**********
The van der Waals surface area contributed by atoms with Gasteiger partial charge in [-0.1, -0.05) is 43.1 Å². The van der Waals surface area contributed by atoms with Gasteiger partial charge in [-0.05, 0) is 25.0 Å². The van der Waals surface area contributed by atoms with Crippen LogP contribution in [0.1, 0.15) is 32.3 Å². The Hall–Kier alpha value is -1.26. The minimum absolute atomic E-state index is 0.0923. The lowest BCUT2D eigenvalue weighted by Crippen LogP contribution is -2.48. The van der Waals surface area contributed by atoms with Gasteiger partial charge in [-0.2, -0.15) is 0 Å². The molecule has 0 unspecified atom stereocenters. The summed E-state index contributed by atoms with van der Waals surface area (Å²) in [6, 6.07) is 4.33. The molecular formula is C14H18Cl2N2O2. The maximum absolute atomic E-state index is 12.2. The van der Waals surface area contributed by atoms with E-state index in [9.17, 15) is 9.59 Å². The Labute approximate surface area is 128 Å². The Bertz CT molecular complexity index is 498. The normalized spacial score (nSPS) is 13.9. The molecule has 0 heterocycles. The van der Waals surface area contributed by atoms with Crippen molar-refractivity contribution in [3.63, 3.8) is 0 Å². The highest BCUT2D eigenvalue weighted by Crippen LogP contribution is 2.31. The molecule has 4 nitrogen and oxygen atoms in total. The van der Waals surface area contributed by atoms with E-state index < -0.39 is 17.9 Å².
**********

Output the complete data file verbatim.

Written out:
The van der Waals surface area contributed by atoms with Gasteiger partial charge in [-0.1, -0.05) is 43.1 Å². The van der Waals surface area contributed by atoms with Gasteiger partial charge in [-0.05, 0) is 25.0 Å². The van der Waals surface area contributed by atoms with Crippen LogP contribution in [0.1, 0.15) is 32.3 Å². The Hall–Kier alpha value is -1.26. The minimum absolute atomic E-state index is 0.0923. The lowest BCUT2D eigenvalue weighted by Crippen LogP contribution is -2.48. The van der Waals surface area contributed by atoms with Gasteiger partial charge in [-0.2, -0.15) is 0 Å². The molecule has 0 unspecified atom stereocenters. The summed E-state index contributed by atoms with van der Waals surface area (Å²) in [6, 6.07) is 4.33. The molecular formula is C14H18Cl2N2O2. The maximum absolute atomic E-state index is 12.2. The van der Waals surface area contributed by atoms with E-state index in [9.17, 15) is 9.59 Å². The Labute approximate surface area is 128 Å². The Bertz CT molecular complexity index is 498. The normalized spacial score (nSPS) is 13.9. The molecule has 0 heterocycles. The van der Waals surface area contributed by atoms with Crippen molar-refractivity contribution in [3.63, 3.8) is 0 Å². The highest BCUT2D eigenvalue weighted by Crippen LogP contribution is 2.31. The molecule has 4 nitrogen and oxygen atoms in total. The van der Waals surface area contributed by atoms with E-state index < -0.39 is 17.9 Å².